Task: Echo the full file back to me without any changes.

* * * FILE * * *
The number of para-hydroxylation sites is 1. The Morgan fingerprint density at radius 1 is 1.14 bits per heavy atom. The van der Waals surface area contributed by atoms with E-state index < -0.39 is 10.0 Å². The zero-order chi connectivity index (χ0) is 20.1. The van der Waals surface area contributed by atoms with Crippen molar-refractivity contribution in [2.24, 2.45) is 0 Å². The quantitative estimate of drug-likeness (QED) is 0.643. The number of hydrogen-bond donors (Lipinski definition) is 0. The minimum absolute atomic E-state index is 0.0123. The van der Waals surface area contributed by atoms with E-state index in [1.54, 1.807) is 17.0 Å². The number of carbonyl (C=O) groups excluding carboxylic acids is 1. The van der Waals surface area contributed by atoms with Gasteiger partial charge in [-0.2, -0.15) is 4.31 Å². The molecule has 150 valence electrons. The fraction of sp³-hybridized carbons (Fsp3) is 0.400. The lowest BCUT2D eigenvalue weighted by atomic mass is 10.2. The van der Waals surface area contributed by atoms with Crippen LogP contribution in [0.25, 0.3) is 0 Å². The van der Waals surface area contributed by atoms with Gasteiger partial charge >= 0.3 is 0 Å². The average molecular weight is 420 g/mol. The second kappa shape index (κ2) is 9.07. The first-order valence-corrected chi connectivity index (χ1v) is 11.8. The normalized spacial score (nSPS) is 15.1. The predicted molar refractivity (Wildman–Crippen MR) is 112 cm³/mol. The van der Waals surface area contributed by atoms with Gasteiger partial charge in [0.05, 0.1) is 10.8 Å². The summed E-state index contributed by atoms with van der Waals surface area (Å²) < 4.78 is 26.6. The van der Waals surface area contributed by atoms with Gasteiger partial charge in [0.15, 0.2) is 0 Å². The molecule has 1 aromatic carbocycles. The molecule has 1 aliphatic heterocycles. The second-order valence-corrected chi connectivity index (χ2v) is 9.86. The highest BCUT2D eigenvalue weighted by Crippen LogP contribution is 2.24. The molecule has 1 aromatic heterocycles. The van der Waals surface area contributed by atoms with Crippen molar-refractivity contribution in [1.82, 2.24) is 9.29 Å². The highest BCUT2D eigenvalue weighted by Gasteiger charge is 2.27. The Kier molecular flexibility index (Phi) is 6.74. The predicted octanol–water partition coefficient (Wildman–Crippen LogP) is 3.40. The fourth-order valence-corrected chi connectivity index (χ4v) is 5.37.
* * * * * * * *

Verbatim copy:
The number of para-hydroxylation sites is 1. The Morgan fingerprint density at radius 1 is 1.14 bits per heavy atom. The van der Waals surface area contributed by atoms with E-state index < -0.39 is 10.0 Å². The zero-order chi connectivity index (χ0) is 20.1. The van der Waals surface area contributed by atoms with Crippen molar-refractivity contribution in [2.24, 2.45) is 0 Å². The quantitative estimate of drug-likeness (QED) is 0.643. The number of hydrogen-bond donors (Lipinski definition) is 0. The minimum absolute atomic E-state index is 0.0123. The van der Waals surface area contributed by atoms with E-state index in [1.54, 1.807) is 17.0 Å². The number of carbonyl (C=O) groups excluding carboxylic acids is 1. The van der Waals surface area contributed by atoms with Gasteiger partial charge in [-0.2, -0.15) is 4.31 Å². The molecule has 150 valence electrons. The fraction of sp³-hybridized carbons (Fsp3) is 0.400. The lowest BCUT2D eigenvalue weighted by atomic mass is 10.2. The van der Waals surface area contributed by atoms with Crippen LogP contribution in [0.25, 0.3) is 0 Å². The van der Waals surface area contributed by atoms with Gasteiger partial charge >= 0.3 is 0 Å². The average molecular weight is 420 g/mol. The second kappa shape index (κ2) is 9.07. The first-order valence-corrected chi connectivity index (χ1v) is 11.8. The normalized spacial score (nSPS) is 15.1. The predicted molar refractivity (Wildman–Crippen MR) is 112 cm³/mol. The van der Waals surface area contributed by atoms with Gasteiger partial charge in [0.05, 0.1) is 10.8 Å². The summed E-state index contributed by atoms with van der Waals surface area (Å²) < 4.78 is 26.6. The van der Waals surface area contributed by atoms with Gasteiger partial charge in [0.15, 0.2) is 0 Å². The molecule has 1 aromatic carbocycles. The molecule has 1 aliphatic heterocycles. The second-order valence-corrected chi connectivity index (χ2v) is 9.86. The highest BCUT2D eigenvalue weighted by Crippen LogP contribution is 2.24. The molecule has 1 aromatic heterocycles. The van der Waals surface area contributed by atoms with Crippen molar-refractivity contribution in [1.82, 2.24) is 9.29 Å². The highest BCUT2D eigenvalue weighted by Gasteiger charge is 2.27. The Kier molecular flexibility index (Phi) is 6.74. The predicted octanol–water partition coefficient (Wildman–Crippen LogP) is 3.40. The fourth-order valence-corrected chi connectivity index (χ4v) is 5.37.